Red hibiscus (Photo credit: Wikipedia)
Hey y’all I promised in my post here that I would share my herbal coconut oil concoction. I did videos on my YouTube channel earlier last year but forgot to blog about it here.
The inspiration to make my own herbal oil came from hearing about Vatika Coconut Oil, Nyle Herbal Hair Oil and the Profectiv Hair Strengthener. The Profectiv was given as a present to all the ladies at my husband’s family reunion in 2009. I was already using Tropical Traditions Gold Label Coconut Oil so I thought what if I could make my own Vatika, Nyle/Profectiv type oil using coconut oil.
The inspiration for the choice of herbs I used are from some of the ingredients listed on the jar of Profectiv Daily Anti -Breakage Hair Strengthner I had and the Nyle Herbal Hair Oil I had researched after hearing about it on YouTube. Back then the Profectiv was not an oil but a…well, I really don’t know how to describe it. It was a milky color with a slight pink tint and had a loose gel like texture. They were listed as extracts however I was impressed by the number of natural things in it like horsetail and sage . Glycerin was and still is in the product… but pretty high on the list back then. Nice for attracting moisture but I really dislike the sticky feeling it leaves on my hair. For me, it also attracts dirt, something I definitely did not want to do for my locs. And you were supposed to be using this stuff daily. I never bought the Nyle Herbal Hair Oil but it’s ingredient list showed it had hibiscus and fenugreek extracts along with coconut oil.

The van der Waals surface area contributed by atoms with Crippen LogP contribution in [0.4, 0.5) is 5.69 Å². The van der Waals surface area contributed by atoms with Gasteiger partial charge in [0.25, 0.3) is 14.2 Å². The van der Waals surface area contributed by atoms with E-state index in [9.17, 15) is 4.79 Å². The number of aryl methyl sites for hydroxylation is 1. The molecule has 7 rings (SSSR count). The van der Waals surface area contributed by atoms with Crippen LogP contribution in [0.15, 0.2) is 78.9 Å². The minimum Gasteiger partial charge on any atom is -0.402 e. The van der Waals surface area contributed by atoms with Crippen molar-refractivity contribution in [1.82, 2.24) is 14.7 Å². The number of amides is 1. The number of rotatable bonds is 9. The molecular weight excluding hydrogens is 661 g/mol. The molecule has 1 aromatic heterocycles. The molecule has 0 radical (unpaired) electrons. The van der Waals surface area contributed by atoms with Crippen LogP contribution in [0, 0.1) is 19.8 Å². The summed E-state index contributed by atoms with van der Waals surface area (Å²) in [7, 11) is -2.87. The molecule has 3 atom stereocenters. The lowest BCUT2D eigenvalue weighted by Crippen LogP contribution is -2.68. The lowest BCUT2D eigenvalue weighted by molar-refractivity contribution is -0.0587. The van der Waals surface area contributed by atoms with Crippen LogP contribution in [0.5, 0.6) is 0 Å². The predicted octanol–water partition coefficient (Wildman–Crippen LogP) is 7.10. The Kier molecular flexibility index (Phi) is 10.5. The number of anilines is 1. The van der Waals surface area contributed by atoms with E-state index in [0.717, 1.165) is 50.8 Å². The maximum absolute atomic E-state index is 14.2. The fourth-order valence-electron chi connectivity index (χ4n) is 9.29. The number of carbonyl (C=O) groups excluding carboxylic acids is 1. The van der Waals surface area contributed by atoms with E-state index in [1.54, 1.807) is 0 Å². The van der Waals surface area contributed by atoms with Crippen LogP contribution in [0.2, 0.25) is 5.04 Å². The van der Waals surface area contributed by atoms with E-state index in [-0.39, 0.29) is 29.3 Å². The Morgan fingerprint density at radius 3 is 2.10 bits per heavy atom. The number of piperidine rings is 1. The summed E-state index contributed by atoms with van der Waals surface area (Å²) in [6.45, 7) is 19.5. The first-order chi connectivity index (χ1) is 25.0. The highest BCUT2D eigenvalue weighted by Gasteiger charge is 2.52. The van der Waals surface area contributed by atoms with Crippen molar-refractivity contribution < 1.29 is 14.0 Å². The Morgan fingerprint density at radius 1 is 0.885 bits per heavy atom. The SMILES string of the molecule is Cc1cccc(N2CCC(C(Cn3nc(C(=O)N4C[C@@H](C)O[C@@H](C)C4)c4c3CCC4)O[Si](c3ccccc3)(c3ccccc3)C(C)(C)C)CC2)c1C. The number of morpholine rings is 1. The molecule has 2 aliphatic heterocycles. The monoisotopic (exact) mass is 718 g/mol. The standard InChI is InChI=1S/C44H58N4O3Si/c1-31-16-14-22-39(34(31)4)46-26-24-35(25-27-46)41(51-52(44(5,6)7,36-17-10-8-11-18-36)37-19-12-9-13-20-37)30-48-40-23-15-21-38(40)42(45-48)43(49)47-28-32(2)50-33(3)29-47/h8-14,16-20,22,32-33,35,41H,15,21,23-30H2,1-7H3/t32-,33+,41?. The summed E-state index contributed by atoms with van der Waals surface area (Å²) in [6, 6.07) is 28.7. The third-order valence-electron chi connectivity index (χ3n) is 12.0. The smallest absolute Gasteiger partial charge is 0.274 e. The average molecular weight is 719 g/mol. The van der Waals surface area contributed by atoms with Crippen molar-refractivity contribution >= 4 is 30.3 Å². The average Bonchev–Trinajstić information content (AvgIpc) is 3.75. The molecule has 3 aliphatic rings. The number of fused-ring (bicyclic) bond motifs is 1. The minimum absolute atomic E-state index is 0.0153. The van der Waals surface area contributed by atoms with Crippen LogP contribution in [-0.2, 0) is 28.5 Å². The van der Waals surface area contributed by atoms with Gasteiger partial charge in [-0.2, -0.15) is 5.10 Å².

This was three years ago as I see now at the time of this post, the list of ingredients for the Profectiv has changed quite a bit. Currently, Propylene Glycol is quite high on the list of ingredients with silicones following close behind. I’m not sure but I don’t think it was like that back then and if it was on the list it was close to the bottom. Otherwise I would have never used the product. It also has Lanolin, Olive oil and silicones that I don’t remember being in the product either. I think I’ve mentioned before that my hair does not like Olive Oil nor silicone.
That’s another reason why I wanted to make my own product because I know how companies for various reasons, will change the formulation of a product by adding cheaper chemicals. I wish that I would have kept the label on the jar of Profectiv so that I could see changes at the time of this post vs when I first did my concoction oil. I also think Nyle Herbal Hair Oil has changed their formulation as well because I don’t remember seeing mineral oil listed as an ingredient. No surprise really but…Wow!
The other inspiration was from research done on Anita Grant’s old website and other websites for information on herbs for dry hair.
Now, the trouble was I had no idea how to get the herbs into the oil. Thanks to a YouTube friend and subscriber and also Annie’s Remedies, I learned how to do herbal oil infusions. I would give y’all the link to her channel but I recently discovered she’s no longer on YouTube. 😦
OK, here’s what I came up with.
Virgin Coconut Oil – of course right?! However use whatever oil you like.
And the following dried herbs:
Benzoin Gum Powder
English: Flower of a Yellow Chamomile (Anthemis tinctoria) Français : Fleur d’Anthémis des teinturiers (Anthemis tinctoria). Português: Flor de Camomila-dos-tintureiros (Anthemis tinctoria). (Photo credit: Wikipedia)
Fenugreek Seed Powder
Calendula (Marigold) Flower